2018 tech trends for small business office managers

Rich Kenney
Guest Columnist

We all follow and study trends this time of year because it gives us a glimpse into the future. Here are seven trends that include insights from the leading experts in technology, office management and IT services.

Data security is promoted to the C-suite

This year, office managers and IT directors must answer to the owner and the executive committee as data security becomes a business sustainability issue for leaders in every type of business. This means better metrics, elevated organizational response to threats, more employee involvement and increased investment. The flip side of office managers not seeking help is loss of jobs for upper management — just look at Equifax CEO Richard Smith for proof.

Growth of the IT budget

With topline sales growth anticipated for 2018, most experts project that companies will invest more
in innovation and technology. IT budgets will increase this year at more than 57 percent of small and mid-sized businesses. Mid-size and small firms will mostly invest in hardware and managed IT services while holding the line on software. From a hardware perspective, this business grouping will invest in more powerful workstations, mobile devices and multiple monitors, while investment in network devices and servers will decline.

Cloud computing impacts small business … finally

This might be the year we remember we stopped talking about the cloud as a trend and it just became part of our lives. This year might be a turning-point year. Small businesses will move back-up services and line-of-business applications almost exclusively to the cloud. Midsize businesses will collaborate better with each other, using cloud apps for communication and enterprise resource planning.

Subscription economy is now very, very real

Your razor blades and your business software will have something in common soon … a monthly bill. The per-user subscription model will become more and more common for hardware, software, services and even consumer products. Even though the trend is unavoidable, the advantage for small business is that it’s scalable. Costs are predictable, linear, and per employee. You can now add or subtract one person from your business payroll immediately knowing the financial impact of your decision due to the all-in costs being managed in real-time.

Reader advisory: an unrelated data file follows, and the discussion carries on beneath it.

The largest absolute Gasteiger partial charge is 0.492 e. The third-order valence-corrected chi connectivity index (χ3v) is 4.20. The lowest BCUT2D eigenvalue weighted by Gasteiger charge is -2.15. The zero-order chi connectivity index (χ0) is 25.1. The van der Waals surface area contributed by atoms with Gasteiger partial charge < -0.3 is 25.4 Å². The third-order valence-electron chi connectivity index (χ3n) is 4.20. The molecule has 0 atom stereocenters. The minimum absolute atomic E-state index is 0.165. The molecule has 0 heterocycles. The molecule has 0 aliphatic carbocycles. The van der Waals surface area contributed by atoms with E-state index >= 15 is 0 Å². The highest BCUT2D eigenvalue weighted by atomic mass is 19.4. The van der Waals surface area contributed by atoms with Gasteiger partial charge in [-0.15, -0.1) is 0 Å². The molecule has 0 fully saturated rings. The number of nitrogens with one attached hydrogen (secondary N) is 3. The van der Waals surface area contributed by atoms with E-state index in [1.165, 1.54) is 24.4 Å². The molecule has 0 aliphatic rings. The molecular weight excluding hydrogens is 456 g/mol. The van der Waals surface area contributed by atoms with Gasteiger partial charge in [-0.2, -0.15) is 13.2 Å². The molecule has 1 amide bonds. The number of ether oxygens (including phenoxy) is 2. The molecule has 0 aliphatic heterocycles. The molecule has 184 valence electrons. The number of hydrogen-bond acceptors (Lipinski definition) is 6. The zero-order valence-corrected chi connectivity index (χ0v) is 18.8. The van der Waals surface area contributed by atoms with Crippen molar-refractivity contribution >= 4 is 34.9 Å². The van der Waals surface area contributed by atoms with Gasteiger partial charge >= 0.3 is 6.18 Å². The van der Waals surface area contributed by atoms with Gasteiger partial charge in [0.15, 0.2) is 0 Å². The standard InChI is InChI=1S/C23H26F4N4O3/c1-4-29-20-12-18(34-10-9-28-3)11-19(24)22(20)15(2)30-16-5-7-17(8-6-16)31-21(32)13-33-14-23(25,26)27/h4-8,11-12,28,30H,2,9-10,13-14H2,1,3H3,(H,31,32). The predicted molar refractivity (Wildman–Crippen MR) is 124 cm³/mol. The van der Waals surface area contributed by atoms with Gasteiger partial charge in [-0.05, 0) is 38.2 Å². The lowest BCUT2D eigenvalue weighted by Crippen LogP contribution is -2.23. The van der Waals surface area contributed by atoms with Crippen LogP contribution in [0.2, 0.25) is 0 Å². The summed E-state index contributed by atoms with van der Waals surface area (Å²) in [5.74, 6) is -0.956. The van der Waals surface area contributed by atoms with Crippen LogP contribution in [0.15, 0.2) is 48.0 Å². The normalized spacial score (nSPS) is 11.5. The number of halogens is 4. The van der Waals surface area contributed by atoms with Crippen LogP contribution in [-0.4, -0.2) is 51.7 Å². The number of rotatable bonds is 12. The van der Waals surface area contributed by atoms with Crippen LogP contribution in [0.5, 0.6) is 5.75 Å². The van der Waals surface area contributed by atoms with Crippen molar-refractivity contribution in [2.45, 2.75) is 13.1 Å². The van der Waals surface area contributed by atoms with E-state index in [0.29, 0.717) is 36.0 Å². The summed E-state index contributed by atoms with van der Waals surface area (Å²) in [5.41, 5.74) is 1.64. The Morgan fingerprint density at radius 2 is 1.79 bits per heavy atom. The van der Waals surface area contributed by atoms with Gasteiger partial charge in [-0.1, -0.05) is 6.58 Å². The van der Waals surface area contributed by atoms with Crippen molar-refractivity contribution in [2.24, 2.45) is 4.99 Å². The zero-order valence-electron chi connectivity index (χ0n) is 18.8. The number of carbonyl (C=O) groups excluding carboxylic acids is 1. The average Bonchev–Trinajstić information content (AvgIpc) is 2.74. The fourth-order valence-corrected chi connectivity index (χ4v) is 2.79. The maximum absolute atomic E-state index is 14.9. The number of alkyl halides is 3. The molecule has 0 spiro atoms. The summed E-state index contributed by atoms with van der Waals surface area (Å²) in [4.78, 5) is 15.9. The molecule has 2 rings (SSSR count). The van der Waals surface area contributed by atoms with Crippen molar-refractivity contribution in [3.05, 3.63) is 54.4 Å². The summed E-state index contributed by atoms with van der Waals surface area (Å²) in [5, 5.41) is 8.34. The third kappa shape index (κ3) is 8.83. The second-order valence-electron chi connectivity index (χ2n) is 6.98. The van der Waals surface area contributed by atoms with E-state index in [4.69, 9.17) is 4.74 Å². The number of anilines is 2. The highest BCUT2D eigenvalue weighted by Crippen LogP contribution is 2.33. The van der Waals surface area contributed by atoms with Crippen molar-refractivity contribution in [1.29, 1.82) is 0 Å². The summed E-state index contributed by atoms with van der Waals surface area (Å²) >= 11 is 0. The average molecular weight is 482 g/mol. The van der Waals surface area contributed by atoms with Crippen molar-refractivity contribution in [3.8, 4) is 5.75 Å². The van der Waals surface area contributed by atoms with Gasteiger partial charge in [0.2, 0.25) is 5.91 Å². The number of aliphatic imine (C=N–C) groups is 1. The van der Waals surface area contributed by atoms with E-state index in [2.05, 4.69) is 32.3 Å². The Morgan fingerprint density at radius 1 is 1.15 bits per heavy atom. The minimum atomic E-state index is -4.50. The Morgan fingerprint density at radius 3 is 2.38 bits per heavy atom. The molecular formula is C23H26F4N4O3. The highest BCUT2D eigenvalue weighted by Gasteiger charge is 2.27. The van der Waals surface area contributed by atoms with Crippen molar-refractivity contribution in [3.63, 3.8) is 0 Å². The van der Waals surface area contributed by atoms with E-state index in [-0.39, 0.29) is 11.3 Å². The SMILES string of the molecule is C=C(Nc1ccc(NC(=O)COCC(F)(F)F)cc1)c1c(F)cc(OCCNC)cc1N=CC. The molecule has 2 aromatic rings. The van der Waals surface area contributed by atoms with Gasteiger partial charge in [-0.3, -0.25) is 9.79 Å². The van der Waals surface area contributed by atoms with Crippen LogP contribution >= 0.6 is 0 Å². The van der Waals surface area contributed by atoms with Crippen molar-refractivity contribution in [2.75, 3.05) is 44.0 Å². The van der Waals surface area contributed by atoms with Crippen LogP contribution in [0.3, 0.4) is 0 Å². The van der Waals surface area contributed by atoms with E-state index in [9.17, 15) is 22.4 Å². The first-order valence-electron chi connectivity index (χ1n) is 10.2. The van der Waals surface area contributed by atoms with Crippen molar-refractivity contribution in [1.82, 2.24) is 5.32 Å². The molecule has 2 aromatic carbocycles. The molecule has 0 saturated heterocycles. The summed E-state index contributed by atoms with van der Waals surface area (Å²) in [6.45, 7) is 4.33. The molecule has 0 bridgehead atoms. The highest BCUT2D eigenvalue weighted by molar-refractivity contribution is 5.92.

Access to your data everywhere on anything

Workers expect to be able to work in coffee shops, home offices and airplanes today, and they almost already can. They expect to use mobile phones, iPads, tablets, and home/office computers. Any device, anywhere, is the expectation. But it still needs to be secure! IT departments will make tough choices in 2018 to deliver this expectation. Bring-your-own-device to work will be trendy this year. Most in charge of IT will struggle with this trend. New services, products, and software will be required to maintain the proper level of security and access.

Innovation in the ‘rearview mirror’

All cars have the same message on the passenger side mirror — “Objects are closer than they appear.” Augmented reality, conversational platforms and the internet of things have been tech trends for years, and larger organizations have been considering their impact on customers, employees, and productivity. The time it takes for small businesses to begin to leverage such technology, once limited to larger corporations, is shortening. You can begin to look for augmented reality, voice-commanded computers and smart devices to contribute in the small business sector. This year, watch for artificial intelligence to make its way into the smaller sector for customer-facing applications and routine tasks.

Automation of everything begins

Productivity will be important this year as business demand grows and owners seek to increase production. While the cautious owner grows the workforce slowly, innovative leaders will turn to robots, artificial intelligence, smart processes and sensors to automate everything at a faster pace. Millennials will accelerate this process as they seek to avoid human interaction where possible. State-of-the-art tools, subscription or cloud-hosted software, and managed services will make it possible for small businesses to take advantage of this very real and upcoming technological trend.


Rich Kenney is vice president of Tech Solutions, which provides skilled technology services to small and midsized businesses.

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